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Old 08-26-07, 02:14 AM   #1
entice59
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Spokes randomly snapping

At first i thought my parents moved my bike and some how got it snagged with my other bikes but today when i was doing my laundry in the garage, i heard a crack i thought i was some type of glass... when i noticed that one of my spokes broke. the bike didnt even move anywhere nor was anything near it nor did i ride the bike in 2 weeks.

This is the 3rd spoke that i have had to replace.

This is a 06 Gary Fisher Tassajara and the rim is completely stock. Shimano M525 disc-compatible hubs + Bontrager Camino rims + 14G Stainless Steel spokes.

any ideas or suggestions?

thanks!
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Old 08-26-07, 03:52 AM   #2
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Your spoke tension is way off. You bent your rim somehow. Either that, or your spoke spontaneously combusted.
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Old 08-26-07, 04:52 AM   #3
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ghosts
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Old 08-26-07, 06:20 AM   #4
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I'm thinking that you have some serious damage on your wheel. Ever shift into the spokes?
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Old 08-26-07, 09:36 AM   #5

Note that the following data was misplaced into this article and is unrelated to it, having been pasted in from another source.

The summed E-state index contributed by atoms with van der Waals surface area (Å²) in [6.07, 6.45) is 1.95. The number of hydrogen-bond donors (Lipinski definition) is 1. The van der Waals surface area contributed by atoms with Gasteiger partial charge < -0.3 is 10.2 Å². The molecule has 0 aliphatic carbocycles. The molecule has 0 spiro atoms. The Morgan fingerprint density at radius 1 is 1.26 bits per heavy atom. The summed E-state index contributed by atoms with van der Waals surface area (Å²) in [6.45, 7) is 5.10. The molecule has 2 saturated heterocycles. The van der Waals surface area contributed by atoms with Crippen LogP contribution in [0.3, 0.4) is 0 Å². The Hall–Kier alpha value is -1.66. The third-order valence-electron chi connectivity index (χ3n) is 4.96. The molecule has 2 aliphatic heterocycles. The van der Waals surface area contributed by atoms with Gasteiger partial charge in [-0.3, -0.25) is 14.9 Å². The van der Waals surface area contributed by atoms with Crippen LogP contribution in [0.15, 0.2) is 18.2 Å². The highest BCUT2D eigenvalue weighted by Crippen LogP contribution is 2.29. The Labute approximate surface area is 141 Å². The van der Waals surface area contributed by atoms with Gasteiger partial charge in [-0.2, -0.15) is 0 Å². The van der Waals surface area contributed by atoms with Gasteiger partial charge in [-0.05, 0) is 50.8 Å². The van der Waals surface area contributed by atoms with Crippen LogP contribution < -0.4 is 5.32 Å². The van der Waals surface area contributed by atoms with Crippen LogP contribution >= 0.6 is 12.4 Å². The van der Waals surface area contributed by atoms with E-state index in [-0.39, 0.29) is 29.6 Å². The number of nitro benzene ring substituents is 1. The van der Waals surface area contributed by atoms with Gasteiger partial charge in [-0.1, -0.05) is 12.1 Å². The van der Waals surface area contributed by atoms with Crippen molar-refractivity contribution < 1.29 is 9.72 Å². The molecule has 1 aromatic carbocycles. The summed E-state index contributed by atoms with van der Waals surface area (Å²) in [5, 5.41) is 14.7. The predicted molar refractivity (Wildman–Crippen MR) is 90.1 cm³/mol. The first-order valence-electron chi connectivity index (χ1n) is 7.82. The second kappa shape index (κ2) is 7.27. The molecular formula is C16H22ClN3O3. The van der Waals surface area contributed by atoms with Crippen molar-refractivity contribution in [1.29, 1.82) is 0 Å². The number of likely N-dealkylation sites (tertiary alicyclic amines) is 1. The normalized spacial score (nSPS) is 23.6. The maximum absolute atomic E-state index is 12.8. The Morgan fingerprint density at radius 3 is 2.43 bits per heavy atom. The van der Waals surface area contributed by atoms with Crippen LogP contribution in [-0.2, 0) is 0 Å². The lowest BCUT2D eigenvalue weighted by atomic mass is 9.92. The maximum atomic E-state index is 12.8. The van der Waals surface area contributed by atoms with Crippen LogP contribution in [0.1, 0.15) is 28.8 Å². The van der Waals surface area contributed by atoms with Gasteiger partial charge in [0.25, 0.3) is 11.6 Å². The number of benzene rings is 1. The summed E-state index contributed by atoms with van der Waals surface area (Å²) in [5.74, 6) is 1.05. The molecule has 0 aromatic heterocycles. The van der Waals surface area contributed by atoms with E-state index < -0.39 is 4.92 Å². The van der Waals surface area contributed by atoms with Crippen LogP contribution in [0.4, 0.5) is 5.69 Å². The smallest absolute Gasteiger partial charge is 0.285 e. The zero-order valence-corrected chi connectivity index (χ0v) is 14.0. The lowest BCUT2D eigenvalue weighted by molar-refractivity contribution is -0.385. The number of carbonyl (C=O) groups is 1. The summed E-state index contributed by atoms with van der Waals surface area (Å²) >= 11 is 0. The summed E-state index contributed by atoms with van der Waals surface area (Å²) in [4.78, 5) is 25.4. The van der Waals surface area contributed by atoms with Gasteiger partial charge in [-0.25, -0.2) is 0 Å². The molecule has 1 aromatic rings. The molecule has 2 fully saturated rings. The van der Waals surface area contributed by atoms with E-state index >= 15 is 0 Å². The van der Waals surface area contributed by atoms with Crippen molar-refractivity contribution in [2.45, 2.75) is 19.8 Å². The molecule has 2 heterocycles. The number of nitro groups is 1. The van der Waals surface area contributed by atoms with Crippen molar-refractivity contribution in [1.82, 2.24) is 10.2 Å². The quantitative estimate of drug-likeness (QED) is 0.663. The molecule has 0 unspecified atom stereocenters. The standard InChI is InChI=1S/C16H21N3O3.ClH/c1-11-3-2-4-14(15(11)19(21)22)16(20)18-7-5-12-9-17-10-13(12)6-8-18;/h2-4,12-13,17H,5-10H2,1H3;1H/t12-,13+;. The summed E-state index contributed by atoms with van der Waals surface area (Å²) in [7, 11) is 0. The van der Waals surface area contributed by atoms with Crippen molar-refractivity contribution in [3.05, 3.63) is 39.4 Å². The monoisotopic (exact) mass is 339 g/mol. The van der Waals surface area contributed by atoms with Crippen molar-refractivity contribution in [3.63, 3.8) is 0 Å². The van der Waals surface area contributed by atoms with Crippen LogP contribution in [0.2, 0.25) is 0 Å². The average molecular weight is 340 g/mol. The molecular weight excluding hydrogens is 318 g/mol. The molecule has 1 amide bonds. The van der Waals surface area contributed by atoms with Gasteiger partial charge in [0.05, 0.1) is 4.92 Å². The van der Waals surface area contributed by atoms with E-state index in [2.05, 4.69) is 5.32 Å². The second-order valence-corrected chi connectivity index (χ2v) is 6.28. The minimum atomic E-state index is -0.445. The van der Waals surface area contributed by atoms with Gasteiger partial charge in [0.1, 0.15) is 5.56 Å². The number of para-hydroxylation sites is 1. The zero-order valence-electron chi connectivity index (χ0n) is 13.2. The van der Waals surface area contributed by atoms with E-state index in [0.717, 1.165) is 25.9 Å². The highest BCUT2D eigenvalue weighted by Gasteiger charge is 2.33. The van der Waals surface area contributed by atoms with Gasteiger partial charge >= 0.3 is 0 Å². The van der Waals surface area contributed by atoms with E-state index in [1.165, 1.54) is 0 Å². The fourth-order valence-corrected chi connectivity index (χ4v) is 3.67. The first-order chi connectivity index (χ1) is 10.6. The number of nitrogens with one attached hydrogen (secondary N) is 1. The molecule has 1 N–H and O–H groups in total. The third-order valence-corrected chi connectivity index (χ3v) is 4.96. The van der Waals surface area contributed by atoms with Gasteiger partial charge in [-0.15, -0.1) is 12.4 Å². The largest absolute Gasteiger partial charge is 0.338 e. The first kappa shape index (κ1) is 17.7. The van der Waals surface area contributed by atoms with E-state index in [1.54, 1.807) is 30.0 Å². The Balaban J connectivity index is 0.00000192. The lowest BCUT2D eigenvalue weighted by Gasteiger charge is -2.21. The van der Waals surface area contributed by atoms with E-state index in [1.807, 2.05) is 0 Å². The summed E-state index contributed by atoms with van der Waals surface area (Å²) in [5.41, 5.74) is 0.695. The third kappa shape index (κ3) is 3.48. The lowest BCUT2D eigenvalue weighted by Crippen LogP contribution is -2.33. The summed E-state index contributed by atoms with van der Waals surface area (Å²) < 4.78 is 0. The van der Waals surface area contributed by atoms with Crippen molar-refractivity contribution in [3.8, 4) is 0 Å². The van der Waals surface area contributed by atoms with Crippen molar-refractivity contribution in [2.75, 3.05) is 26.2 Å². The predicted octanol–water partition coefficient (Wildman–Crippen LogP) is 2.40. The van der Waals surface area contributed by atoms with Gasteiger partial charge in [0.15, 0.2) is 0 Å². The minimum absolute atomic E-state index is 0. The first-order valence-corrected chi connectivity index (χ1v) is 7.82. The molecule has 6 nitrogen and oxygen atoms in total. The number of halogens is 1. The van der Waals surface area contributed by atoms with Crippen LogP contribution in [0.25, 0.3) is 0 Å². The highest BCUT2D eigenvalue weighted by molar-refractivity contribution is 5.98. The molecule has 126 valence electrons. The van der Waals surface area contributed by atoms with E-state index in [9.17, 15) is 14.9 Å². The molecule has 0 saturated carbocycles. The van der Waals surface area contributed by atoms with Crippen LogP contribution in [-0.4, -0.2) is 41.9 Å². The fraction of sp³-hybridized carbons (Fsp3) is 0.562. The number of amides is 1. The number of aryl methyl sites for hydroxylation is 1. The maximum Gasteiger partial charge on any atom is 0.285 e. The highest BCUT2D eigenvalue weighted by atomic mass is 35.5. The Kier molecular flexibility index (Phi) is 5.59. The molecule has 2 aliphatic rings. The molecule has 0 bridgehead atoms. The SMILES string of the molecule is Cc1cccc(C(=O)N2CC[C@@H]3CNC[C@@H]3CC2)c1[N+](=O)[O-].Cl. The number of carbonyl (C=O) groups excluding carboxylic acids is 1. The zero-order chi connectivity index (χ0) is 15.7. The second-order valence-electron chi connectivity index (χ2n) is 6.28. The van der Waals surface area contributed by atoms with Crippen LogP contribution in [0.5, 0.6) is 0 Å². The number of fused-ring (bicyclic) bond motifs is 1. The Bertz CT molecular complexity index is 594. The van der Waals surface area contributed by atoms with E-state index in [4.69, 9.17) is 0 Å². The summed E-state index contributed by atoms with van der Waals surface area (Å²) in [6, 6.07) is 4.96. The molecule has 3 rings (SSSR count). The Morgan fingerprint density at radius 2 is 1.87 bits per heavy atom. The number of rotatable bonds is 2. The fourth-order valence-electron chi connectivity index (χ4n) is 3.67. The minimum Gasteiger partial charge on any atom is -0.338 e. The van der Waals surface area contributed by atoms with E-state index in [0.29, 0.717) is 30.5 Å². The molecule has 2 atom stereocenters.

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Quote:
Originally Posted by Tapeworm21 View Post
Your spoke tension is way off. You bent your rim somehow. Either that, or your spoke spontaneously combusted.
+1

You need to re-tension the whole wheel and then true it. Unless you have a tensiometer ask you LBS to do it for you. On the other hand, if a LBS changed your broken spokes you probably need to change LBS because they are doing a poor job of it.
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Old 08-26-07, 10:32 AM   #6
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I had this happen to me on a rear wheel, Performance hub, Mavic MA3 rim, 32h, 14/15g spokes built by Performance (machine built actually) that I bought because I needed a quick pair of wheels. After 6 months of riding I had spokes break while riding, with the wheel in the truing stand and with just the bike sitting there. I rebuilt it with 14g spokes (I have built over a dozen wheels over the years with never a problem) and still had the same issue. The spokes were breaking a few millimeters above the bend. The problem with my rear hub was the spoke holes were to big. You could see gaps which would cause the spokes to move while riding causing it to bend and fatigue then break. I found this out by talking to some expert wheel builders. So look at the rear hub and if you see daylight in any of the spoke holes get it replaced and always stay away from machine built wheels. Hand built is the only way to go, Good Luck.
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Old 08-26-07, 10:59 AM   #7
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If all the spokes that broke were the same type (such as drive side pulling, replace any that have not already broken after detensioning but before tension and true on the wheel. There's no way to tell which of the remaining ones have been fatigued.
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